What to Expect When Going in for Radiation Cancer Therapy

February 4, 2020

Clinical Contributors to this Story

Douglas Miller, M.D. contributes to topics such as Radiation Oncology.

Priti Patel, M.D. contributes to topics such as Radiation Oncology.

Getting ready for radiation therapy for cancer can be unnerving, and battling cancer is a frightening concept. But understanding how radiation therapy works can help patients prepare for it, as well as achieve the best possible outcome.

The Purpose of Radiation

The purpose of radiation is to use high-energy x-rays to kill cancer cells. About 60 percent of all people with cancer receive radiation therapy as part of their treatment program. In many cases, radiation may be the only type of treatment needed to treat patients.

“As we set goals and treatment strategies for our patients, and work to make informed decisions as a team, we consider every option that could possibly conquer cancer,” says Douglas Miller, M.D., a radiation oncologist at Jersey Shore University Medical Center. “Radiation therapy is often an extremely important treatment and part of the care plan to maintain patient health.”

Cancer radiation therapy takes time to be effective, and over days or weeks of treatment, the cancer cells begin to die. Radiation treatment is effective because the DNA of cancer cells cannot heal from exposure. Although radiation can affect healthy cells, normal tissues can repair themselves overnight, while cancer cells cannot.

Radiation Consultation

“The initial step for radiation treatment is a consultation so that the radiation oncologist can determine if and what type of radiation is indicated,” says Priti Patel, M.D., radiation oncologist at Riverview Medical Center.

Pre-treatment Planning/Simulation

The next step for treatment is to undergo a planning session to determine the treatment design:

  • You enter a large room with a CT scan machine.
  • You’ll be asked to lie flat on a treatment table.
  • Custom-made devices that conform to your body will be used to position the part of the body being treated within mm of accuracy.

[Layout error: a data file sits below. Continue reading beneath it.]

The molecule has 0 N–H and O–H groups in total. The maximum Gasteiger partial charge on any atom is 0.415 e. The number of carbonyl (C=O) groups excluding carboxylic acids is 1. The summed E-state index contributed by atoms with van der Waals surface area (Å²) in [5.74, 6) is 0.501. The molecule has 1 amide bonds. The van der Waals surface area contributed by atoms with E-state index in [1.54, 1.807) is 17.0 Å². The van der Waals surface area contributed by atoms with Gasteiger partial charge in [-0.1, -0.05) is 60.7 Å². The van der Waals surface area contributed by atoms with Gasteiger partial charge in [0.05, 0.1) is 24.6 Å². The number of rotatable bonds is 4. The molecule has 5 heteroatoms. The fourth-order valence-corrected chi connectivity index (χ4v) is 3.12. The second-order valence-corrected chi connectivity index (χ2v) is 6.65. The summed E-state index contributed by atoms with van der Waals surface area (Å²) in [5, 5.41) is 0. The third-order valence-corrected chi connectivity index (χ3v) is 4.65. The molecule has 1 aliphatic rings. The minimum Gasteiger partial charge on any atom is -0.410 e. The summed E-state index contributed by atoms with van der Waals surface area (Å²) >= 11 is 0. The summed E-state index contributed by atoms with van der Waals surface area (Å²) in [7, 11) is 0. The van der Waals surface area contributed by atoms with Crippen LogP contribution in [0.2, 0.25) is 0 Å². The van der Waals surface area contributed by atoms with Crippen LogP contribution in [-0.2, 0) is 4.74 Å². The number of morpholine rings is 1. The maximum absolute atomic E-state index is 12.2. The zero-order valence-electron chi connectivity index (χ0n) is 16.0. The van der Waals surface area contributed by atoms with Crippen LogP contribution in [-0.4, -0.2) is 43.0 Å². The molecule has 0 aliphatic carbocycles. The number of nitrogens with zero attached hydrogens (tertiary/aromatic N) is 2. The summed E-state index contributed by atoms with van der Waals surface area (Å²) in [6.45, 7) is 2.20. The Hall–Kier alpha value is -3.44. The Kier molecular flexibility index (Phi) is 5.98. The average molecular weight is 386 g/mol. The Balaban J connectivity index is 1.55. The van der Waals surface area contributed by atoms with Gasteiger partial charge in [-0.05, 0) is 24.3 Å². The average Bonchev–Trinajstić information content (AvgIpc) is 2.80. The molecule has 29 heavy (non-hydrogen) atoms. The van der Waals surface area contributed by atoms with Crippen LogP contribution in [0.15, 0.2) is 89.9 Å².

• Images will be taken with you in that position.
  • Coordinates will be taken, and the process is approximately 30 minutes. You will be given a treatment start date after this session.

Treatment Experience

Radiation therapy is performed outpatient. External beam radiation—the most common type of radiation therapy—is usually done daily Monday through Friday and lasts about 5 minutes. The treatments are typically painless. Patients usually are seen at least weekly by their radiation oncologist to discuss and manage side effects. Side effects are gradual and depend on the location being treated.

During radiation, you can benefit from support services such as seeing a nutritionist or integrative health counselor who can discuss the importance diet and rest during treatment.

Post-treatment Follow-up

Post-treatment follow-up will be determined by the radiation oncologist. “Typically, patients return to make sure they have recovered, and care is coordinated with other specialists to determine next steps, either systemic therapy or future scans,” Dr. Patel says.

Whatever questions you may have, your radiation oncologists have a wealth of expertise and are there to support you every step of the way.

Next Steps & Resources:

The material provided through HealthU is intended to be used as general information only and should not replace the advice of your physician. Always consult your physician for individual care.